"Hammering Man" (1988) by Jonathan Borofsky
 
DESCRIPTION:  one of a series of monumental kinetic sculptures:
22-foot painted steel sculpture with motorized arm movement (disabled)

COMMENTARY: This sculpture's currently-disabled kinetic "hammering arm" is a notable example of aging kinetic public artworks that are uniquely vulnerable to disrepair and neglect to the degree of compromising the artistic integrity.  One of a series of monumental kinetic sculptures throughout the world, the design relies on an external motor and power sources, as well as robotic arm component, to achieve the artist's intended meaning and effect. 
The kinetic component was designed onto one side of the sculpture (shown in View 2 below) and relied on an electric motor installed at the sculpture's base under the pavement.  According to Borofsky, the hammering arm movement was designed to "move smoothly and meditatively up and down at a rate of four times per minute."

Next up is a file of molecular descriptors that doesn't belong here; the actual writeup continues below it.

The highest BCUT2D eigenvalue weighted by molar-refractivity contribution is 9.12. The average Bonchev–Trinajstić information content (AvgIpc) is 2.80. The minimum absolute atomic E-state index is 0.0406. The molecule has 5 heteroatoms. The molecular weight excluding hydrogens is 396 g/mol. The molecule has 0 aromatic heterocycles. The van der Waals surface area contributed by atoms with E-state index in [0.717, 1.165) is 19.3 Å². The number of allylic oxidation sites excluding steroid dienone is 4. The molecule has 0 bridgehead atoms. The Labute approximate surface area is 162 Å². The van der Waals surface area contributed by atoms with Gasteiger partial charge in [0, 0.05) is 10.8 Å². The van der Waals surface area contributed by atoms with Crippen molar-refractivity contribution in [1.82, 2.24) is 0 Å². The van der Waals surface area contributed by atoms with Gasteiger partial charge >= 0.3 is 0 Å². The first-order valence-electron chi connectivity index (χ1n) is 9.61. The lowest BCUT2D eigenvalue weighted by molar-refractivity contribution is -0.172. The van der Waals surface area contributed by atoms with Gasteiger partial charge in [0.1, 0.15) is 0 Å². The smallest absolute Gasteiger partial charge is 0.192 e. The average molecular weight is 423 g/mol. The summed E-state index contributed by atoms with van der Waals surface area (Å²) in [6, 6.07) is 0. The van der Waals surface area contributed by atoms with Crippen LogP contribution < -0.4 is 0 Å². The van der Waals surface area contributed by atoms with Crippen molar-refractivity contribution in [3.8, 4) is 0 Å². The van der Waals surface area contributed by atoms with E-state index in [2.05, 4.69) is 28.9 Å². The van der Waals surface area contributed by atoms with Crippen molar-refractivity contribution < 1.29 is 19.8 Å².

THE PUBLIC ART:
View 1
© Public Art in Public Places Project           

View 2
© Public Art in Public Places Project           

THE PUBLIC PLACE:
© Public Art in Public Places Project


LOCATION: southwest corner of Main Street and 
9th Street, 110 E. 9th Street, 
South Park, Los Angeles